Maybe it’s something I’m doing wrong, but right now I have no way to proceed other than to wait and hope for a performance patch somewhere down the line. :frowning:

/edit - the pages appear in good time (due to filtering) - it’s literally the entering of data and subsequence calculation that’s too slow. If the column currently shows 0 and I enter 16, when I press enter it still shows zero for a whole minute, then the 16 appears and the colour changes. I need that to happen instantly.

Simply put - Coda does not scale. It only works at present basically for small projects

Perhaps this will be something for the Coda team to address when they get to paid accounts, i.e. different fees for different performance levels. It seems unlikely that free accounts will scale to large projects. Therefore it therefore seems unlikely that scaling to large projects will be available until Coda is out of beta.

1 Like

how about making a formula field or single cell table,
enter the data
and “push” the text so that it calculates it at one end point?
a necessary hack…

or did you try filtering tables into a view first to minimize the calculation overhead?

Thanks for the tips. I’ve not tried any optimisations as yet - I’m still very new and don’t really know what’s what yet.

What I do know is that I’ve got closer to solving this problem (and replacing a horrible spreadsheet!) than any other tool I’ve tried so far, so if you detect any frustration it’s because I’m so close. :slight_smile:

1 Like

Hey everyone, thanks for the question. At the moment, Coda should be able to handle most docs in the range of 5-10K rows but things do start to slow down beyond that. We are actively working on improving the performance of docs to take it far beyond that number.

In our experience, it’s more often the case that some expensive formula or schema is slowing things down that can be optimized. For those of you who are seeing any performance issues on docs, I’d be happy to help look at your doc and figure out how to make things run faster. @Lloyd_Montgomery & @Nick_Milner, I should probably be able to help you optimize those docs since you’re still at the 1K-2K rows range.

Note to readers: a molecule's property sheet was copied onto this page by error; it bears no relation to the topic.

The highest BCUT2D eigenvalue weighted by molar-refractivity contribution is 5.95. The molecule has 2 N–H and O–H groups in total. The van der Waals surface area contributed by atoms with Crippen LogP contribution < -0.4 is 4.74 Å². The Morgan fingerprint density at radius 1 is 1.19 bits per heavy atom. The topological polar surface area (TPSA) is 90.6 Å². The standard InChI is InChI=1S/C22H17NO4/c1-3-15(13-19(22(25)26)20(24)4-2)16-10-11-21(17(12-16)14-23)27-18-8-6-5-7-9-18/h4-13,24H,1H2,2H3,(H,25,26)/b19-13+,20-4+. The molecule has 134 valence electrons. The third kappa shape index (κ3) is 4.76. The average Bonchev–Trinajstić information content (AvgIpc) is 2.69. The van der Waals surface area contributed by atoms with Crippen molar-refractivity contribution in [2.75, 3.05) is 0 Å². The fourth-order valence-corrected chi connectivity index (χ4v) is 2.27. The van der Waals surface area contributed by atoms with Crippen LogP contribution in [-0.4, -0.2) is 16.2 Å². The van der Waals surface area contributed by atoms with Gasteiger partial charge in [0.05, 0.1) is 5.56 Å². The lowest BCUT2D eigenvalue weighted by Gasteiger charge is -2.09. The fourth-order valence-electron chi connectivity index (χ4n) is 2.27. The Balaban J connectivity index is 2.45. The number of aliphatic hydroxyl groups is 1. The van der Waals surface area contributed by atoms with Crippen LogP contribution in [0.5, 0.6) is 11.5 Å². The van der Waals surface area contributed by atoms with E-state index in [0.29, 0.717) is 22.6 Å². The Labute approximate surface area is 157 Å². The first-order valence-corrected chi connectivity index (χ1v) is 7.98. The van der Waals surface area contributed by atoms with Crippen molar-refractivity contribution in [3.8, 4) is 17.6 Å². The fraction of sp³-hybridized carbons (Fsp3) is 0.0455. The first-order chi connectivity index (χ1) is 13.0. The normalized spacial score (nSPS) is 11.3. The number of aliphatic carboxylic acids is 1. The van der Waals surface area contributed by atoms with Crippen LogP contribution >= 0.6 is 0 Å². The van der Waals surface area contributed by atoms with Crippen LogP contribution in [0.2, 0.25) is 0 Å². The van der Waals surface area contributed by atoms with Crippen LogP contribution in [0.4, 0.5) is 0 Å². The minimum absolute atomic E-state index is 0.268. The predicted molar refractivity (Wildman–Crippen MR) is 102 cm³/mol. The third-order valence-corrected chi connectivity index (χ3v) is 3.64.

It’s super valuable for us to see what specific issues are affecting user docs the most so we can prioritize our efforts accordingly. If you have any performance issues at all, please feel free to send a message on Intercom and mention me directly. I’d be happy to take a look at your docs or screen recordings or even jump on a video call.

Hi @Angad, I discovered that if I replaced all instances of AND(expr1, expr2) with expr1&&expr2 the time taken to enter data reduced from around 41 seconds to around a second and a half. No idea why - even if the latter form took advantage of lazy evaluation I sitll don’t see why performance would be affected that much. Anyway, I sent an example of my project to support for them to play with.

Thanks for the reply!

1 Like

Hey Nick that’s a great catch. Looks like that is true within the context of Filter formulas. Filter(AND(X, Y)) is worse than Filter(X and Y). The reason behind this is that we have an optimizer that tries to look at filter formulas and speed up calculations that are repetitive but that optimizer doesn’t work if you use the and formula. So in your case, making this change did help a lot because the expressions in the filter formula were used multiple times. Thanks for catching this, I’ll add this to a list of tips for how to fix slow docs.

5 Likes